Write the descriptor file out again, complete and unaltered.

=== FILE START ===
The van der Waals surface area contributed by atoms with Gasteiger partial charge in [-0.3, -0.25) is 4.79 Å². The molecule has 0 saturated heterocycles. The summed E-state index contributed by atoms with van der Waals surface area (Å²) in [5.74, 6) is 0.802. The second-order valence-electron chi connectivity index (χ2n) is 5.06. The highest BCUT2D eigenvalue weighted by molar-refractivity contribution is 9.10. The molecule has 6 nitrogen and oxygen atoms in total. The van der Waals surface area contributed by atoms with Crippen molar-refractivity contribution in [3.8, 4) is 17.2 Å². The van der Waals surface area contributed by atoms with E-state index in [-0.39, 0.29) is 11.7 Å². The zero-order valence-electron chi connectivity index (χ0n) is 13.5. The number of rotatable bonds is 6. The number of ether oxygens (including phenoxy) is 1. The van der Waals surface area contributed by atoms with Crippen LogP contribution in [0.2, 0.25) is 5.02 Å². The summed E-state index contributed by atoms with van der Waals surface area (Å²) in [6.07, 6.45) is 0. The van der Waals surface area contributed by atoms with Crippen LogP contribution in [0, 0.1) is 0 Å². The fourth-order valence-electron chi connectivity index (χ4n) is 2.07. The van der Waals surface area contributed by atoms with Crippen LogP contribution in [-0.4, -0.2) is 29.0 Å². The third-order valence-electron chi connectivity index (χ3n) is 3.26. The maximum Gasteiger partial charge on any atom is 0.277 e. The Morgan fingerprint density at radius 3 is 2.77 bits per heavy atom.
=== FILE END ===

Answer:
The van der Waals surface area contributed by atoms with Gasteiger partial charge in [-0.3, -0.25) is 4.79 Å². The molecule has 0 saturated heterocycles. The summed E-state index contributed by atoms with van der Waals surface area (Å²) in [5.74, 6) is 0.802. The second-order valence-electron chi connectivity index (χ2n) is 5.06. The highest BCUT2D eigenvalue weighted by molar-refractivity contribution is 9.10. The molecule has 6 nitrogen and oxygen atoms in total. The van der Waals surface area contributed by atoms with Crippen molar-refractivity contribution in [3.8, 4) is 17.2 Å². The van der Waals surface area contributed by atoms with E-state index in [-0.39, 0.29) is 11.7 Å². The zero-order valence-electron chi connectivity index (χ0n) is 13.5. The number of rotatable bonds is 6. The number of ether oxygens (including phenoxy) is 1. The van der Waals surface area contributed by atoms with Crippen LogP contribution in [0.2, 0.25) is 5.02 Å². The summed E-state index contributed by atoms with van der Waals surface area (Å²) in [6.07, 6.45) is 0. The van der Waals surface area contributed by atoms with Crippen LogP contribution in [0, 0.1) is 0 Å². The fourth-order valence-electron chi connectivity index (χ4n) is 2.07. The van der Waals surface area contributed by atoms with Crippen LogP contribution in [-0.4, -0.2) is 29.0 Å². The third-order valence-electron chi connectivity index (χ3n) is 3.26. The maximum Gasteiger partial charge on any atom is 0.277 e. The Morgan fingerprint density at radius 3 is 2.77 bits per heavy atom.